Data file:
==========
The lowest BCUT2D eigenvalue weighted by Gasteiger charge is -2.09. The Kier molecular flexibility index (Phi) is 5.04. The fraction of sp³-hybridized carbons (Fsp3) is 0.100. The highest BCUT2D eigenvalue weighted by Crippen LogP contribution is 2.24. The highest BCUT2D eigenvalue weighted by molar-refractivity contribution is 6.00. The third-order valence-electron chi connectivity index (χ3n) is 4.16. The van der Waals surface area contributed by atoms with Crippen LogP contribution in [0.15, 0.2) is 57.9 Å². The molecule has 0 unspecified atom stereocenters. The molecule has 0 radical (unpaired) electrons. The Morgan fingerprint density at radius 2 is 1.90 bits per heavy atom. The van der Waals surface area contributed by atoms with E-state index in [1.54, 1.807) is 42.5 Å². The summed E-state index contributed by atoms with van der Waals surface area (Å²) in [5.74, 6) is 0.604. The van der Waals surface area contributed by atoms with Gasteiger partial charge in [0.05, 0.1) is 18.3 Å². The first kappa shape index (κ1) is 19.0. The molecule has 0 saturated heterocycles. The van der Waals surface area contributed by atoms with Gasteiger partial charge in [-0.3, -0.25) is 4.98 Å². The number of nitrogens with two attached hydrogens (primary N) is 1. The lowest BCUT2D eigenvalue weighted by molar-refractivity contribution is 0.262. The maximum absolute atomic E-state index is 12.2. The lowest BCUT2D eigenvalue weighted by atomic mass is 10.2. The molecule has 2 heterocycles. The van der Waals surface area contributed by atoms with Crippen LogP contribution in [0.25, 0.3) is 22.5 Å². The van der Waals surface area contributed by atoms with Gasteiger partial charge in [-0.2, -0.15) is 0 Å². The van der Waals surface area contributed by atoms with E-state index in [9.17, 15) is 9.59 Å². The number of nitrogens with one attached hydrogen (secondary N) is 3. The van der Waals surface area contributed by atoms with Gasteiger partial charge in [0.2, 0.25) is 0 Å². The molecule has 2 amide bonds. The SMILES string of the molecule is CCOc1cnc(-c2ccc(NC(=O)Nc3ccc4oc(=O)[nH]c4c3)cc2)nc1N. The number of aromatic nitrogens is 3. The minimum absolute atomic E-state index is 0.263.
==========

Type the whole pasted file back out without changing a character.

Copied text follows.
The lowest BCUT2D eigenvalue weighted by Gasteiger charge is -2.09. The Kier molecular flexibility index (Phi) is 5.04. The fraction of sp³-hybridized carbons (Fsp3) is 0.100. The highest BCUT2D eigenvalue weighted by Crippen LogP contribution is 2.24. The highest BCUT2D eigenvalue weighted by molar-refractivity contribution is 6.00. The third-order valence-electron chi connectivity index (χ3n) is 4.16. The van der Waals surface area contributed by atoms with Crippen LogP contribution in [0.15, 0.2) is 57.9 Å². The molecule has 0 unspecified atom stereocenters. The molecule has 0 radical (unpaired) electrons. The Morgan fingerprint density at radius 2 is 1.90 bits per heavy atom. The van der Waals surface area contributed by atoms with E-state index in [1.54, 1.807) is 42.5 Å². The summed E-state index contributed by atoms with van der Waals surface area (Å²) in [5.74, 6) is 0.604. The van der Waals surface area contributed by atoms with Gasteiger partial charge in [0.05, 0.1) is 18.3 Å². The first kappa shape index (κ1) is 19.0. The molecule has 0 saturated heterocycles. The van der Waals surface area contributed by atoms with Gasteiger partial charge in [-0.3, -0.25) is 4.98 Å². The number of nitrogens with two attached hydrogens (primary N) is 1. The lowest BCUT2D eigenvalue weighted by molar-refractivity contribution is 0.262. The maximum absolute atomic E-state index is 12.2. The lowest BCUT2D eigenvalue weighted by atomic mass is 10.2. The molecule has 2 heterocycles. The van der Waals surface area contributed by atoms with Crippen LogP contribution in [0.25, 0.3) is 22.5 Å². The van der Waals surface area contributed by atoms with Gasteiger partial charge in [-0.2, -0.15) is 0 Å². The van der Waals surface area contributed by atoms with E-state index in [9.17, 15) is 9.59 Å². The number of nitrogens with one attached hydrogen (secondary N) is 3. The van der Waals surface area contributed by atoms with Gasteiger partial charge in [0.2, 0.25) is 0 Å². The molecule has 2 amide bonds. The SMILES string of the molecule is CCOc1cnc(-c2ccc(NC(=O)Nc3ccc4oc(=O)[nH]c4c3)cc2)nc1N. The number of aromatic nitrogens is 3. The minimum absolute atomic E-state index is 0.263.